Refraction Education : NRMA Driver Safety (Years 11-12)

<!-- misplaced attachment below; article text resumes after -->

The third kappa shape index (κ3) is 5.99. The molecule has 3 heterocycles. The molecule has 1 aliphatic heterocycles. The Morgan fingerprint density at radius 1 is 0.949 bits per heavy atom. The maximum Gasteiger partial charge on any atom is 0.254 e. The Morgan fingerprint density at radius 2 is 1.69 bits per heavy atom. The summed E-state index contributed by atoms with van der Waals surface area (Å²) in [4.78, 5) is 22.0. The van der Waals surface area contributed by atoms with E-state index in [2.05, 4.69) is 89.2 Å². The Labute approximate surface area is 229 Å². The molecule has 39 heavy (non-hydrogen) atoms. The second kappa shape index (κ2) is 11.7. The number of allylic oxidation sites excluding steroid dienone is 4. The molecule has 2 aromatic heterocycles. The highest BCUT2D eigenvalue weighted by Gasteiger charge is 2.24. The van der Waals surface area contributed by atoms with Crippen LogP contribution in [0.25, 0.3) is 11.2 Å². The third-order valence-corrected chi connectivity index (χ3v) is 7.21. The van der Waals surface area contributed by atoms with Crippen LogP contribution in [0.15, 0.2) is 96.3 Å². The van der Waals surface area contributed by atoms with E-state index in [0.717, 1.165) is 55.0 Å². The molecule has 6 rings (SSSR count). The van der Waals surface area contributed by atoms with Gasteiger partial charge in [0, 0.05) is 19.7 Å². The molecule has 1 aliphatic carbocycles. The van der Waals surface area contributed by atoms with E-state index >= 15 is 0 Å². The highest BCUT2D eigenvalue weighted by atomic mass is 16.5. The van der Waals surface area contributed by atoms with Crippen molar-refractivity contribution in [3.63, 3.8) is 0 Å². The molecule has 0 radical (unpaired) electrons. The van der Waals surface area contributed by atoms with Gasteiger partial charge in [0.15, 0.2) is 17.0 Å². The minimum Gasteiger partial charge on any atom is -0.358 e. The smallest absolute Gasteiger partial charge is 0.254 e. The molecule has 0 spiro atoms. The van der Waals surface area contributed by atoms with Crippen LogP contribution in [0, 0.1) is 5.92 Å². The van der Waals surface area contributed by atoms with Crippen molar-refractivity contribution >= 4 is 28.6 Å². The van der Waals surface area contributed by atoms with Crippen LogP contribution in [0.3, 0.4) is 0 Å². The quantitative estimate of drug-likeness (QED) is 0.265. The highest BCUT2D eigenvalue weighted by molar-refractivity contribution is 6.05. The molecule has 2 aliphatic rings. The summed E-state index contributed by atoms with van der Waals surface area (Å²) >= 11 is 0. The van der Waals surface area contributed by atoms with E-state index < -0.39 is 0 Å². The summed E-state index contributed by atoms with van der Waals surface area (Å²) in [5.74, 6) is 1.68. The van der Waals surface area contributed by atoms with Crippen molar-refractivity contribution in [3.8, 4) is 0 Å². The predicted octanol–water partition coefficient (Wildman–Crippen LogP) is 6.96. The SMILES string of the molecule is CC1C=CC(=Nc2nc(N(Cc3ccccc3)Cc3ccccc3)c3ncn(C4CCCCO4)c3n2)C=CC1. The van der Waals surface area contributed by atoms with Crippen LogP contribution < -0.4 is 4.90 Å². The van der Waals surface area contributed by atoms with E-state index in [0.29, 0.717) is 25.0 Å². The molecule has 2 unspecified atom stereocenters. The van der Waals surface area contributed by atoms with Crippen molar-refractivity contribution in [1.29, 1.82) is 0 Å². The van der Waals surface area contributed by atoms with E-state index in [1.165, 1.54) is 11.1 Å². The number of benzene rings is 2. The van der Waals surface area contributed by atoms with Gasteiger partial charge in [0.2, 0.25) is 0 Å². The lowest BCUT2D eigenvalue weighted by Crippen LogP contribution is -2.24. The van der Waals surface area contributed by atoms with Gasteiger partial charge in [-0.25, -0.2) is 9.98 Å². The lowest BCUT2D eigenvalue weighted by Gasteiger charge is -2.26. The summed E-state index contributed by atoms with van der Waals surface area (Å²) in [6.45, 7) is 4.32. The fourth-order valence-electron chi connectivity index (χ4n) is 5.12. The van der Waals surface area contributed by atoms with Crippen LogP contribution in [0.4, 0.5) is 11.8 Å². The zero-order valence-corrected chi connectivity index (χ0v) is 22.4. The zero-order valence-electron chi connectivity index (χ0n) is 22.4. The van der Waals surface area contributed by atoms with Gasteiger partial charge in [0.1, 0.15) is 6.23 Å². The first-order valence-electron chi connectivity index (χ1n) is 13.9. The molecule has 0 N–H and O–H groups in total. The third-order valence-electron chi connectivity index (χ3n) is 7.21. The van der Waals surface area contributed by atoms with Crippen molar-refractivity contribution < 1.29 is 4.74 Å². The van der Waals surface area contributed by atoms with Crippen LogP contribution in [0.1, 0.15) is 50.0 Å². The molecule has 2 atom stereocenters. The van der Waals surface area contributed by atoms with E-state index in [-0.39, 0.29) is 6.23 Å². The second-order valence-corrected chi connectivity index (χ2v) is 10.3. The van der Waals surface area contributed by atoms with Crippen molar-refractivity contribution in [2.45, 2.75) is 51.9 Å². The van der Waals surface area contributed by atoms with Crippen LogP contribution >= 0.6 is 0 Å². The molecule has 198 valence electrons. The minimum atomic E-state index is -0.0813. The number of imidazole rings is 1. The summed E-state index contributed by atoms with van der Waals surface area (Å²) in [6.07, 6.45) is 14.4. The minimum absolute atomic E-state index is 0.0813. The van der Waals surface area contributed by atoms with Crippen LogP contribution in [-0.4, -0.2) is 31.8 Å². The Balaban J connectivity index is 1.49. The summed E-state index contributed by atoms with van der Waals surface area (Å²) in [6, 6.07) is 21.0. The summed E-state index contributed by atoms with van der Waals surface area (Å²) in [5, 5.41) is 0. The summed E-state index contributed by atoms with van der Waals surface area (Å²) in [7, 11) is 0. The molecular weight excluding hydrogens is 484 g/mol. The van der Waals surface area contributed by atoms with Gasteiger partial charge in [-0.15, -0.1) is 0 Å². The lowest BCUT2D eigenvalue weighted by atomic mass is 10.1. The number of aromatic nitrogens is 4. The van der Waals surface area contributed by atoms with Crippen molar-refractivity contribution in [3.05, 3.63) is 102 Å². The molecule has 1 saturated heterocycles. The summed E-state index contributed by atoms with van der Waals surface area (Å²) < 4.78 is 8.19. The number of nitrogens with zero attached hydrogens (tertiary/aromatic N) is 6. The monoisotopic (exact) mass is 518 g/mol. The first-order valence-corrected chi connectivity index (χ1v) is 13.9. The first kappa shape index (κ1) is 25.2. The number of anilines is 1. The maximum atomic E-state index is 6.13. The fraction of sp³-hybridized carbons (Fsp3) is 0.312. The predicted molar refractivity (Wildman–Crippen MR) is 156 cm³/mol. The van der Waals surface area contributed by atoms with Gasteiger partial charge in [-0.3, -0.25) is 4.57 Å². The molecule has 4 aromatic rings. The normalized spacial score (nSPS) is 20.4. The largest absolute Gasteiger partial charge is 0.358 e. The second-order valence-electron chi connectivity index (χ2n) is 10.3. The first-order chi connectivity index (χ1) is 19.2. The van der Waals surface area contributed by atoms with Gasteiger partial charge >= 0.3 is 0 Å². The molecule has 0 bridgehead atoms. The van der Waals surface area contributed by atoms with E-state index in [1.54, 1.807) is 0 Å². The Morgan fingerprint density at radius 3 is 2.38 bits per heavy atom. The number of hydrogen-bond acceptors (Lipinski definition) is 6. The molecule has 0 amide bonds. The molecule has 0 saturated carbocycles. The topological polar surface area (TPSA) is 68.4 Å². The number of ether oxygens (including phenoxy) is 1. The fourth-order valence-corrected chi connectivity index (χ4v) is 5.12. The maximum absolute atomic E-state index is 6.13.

42 THE EARLY DRIVER TOTAL LEARNING RESOURCE • YEARS 11–12 ELABORATE 1. Read and revise 2. Read and relate 3. Read and review Scientific procedure – PDHPE, Maths and Physics How good are you at judging distance? To find out, see Activity 1. Collect some data on driver distraction by carrying out Activity 2. Design and carry out a survey of new drivers to gather data on the types of risk-taking behaviours they have exhibited, and the reasons for taking those risks. Check your survey for: simple language, unambiguous questions, consideration of number of choices, issues of privacy and ethics, and freedom from bias. Write up your findings as a full scientific report. In your discussion include suggestions on: any faults in the data collection process, such as sampling or measurement errors; possible misinterpretation of the question; how to reduce risk taking when driving. Identify dependent and independent variables. Science philosophy Should the most inexperienced drivers be driving the least safe cars? Write down your thoughts on this question before sharing your ideas with the rest of the class. Do you think all of the new driving and road rules for L and P plater drivers are necessary? Choose a rule that you read about in the articles and discuss why you think it has been put in place and whether you think it is necessary. What effect do you think the rule will have on overall road safety? Are all crashes preventable? Have a debate-style discussion of human, vehicle and roadside errors that lead to crashes in order to determine whether or not it is possible to eliminate all crashes. What do your findings mean in relation to driver responsibility? Being creative with science Create a pamphlet, website or skit to communicate to new drivers how they can improve their safety on the road. Choose an old car and a new car and design an individual advert for each using the safety features as the main selling points. Imagine you and a classmate are science communicators and want to demonstrate to students the dangers of tailgating when driving a car. Have one person walking behind the other while the person walking in front randomly stops or changes direction suddenly. Repeat the activity with both of you running. Show how it is more dangerous the faster you go. Science time travel Interview an older relative, such a parent or grandparent, about their experience as a young driver. Are there mistakes they made and regretted? How did they manage to avoid crashes? Write their stories up so they can be added to a class poster about what new drivers can learn from experienced drivers to keep themselves safe on the roads. Choose a couple of safety features of a family car, such as seatbelts, airbags, tyres, or others of your choice, and use secondary research sources to create a timeline of the development and addition of these features into cars. Invent a new safety feature for the family car of the future. Who will the safety feature protect – the driver, the backseat passengers? How will the safety feature work? Make a drawing or build a model of your design to show how it will help reduce injury and/or death for individuals travelling by car. ‘Me’ the scientist You are a psychologist working with young drivers to help them resist the negative influence of peer pressure when they are at the wheel. Brainstorm responses to the following comments: “I dare you to overtake that truck on the double white line!” and “Can you drive me home? I know you are drunk, but I can’t get home any other way.” You are a chemist studying the effects of alcohol on young drivers and need to design a workshop to teach them how to calculate their own blood alcohol content (BAC) using their body weight, number of standard drinks and time over which the alcohol is consumed. See Activity 3. Imagine you are a research scientist being given the task of calculating the cost of safety. Choose two cars, an old one and a new one and compare the running costs by researching the price for registration, insurance, a loan for 50% of the value of the car. See Activity 4. Communicating with graphics Use NRMA data to graph and interpret crash statistics. See Activity 5. Draw a series of graphics of a car on a road that could be used on a poster to show how the speed of a car changes under the following conditions: 1) The driver is using the accelerator. 2) The driver is using the brake. 3) The car is driving uphill. 4) The car is driving downhill. 5) The car is moving over a large patch. of ice on the road. Walk around your local area and assess it for safety signs that inform drivers of road hazards or dangerous areas. Identify a place on the road where drivers could even further improve their safety and create a brand new road sign design to warn drivers. Keep the message on the sign informative but obvious.
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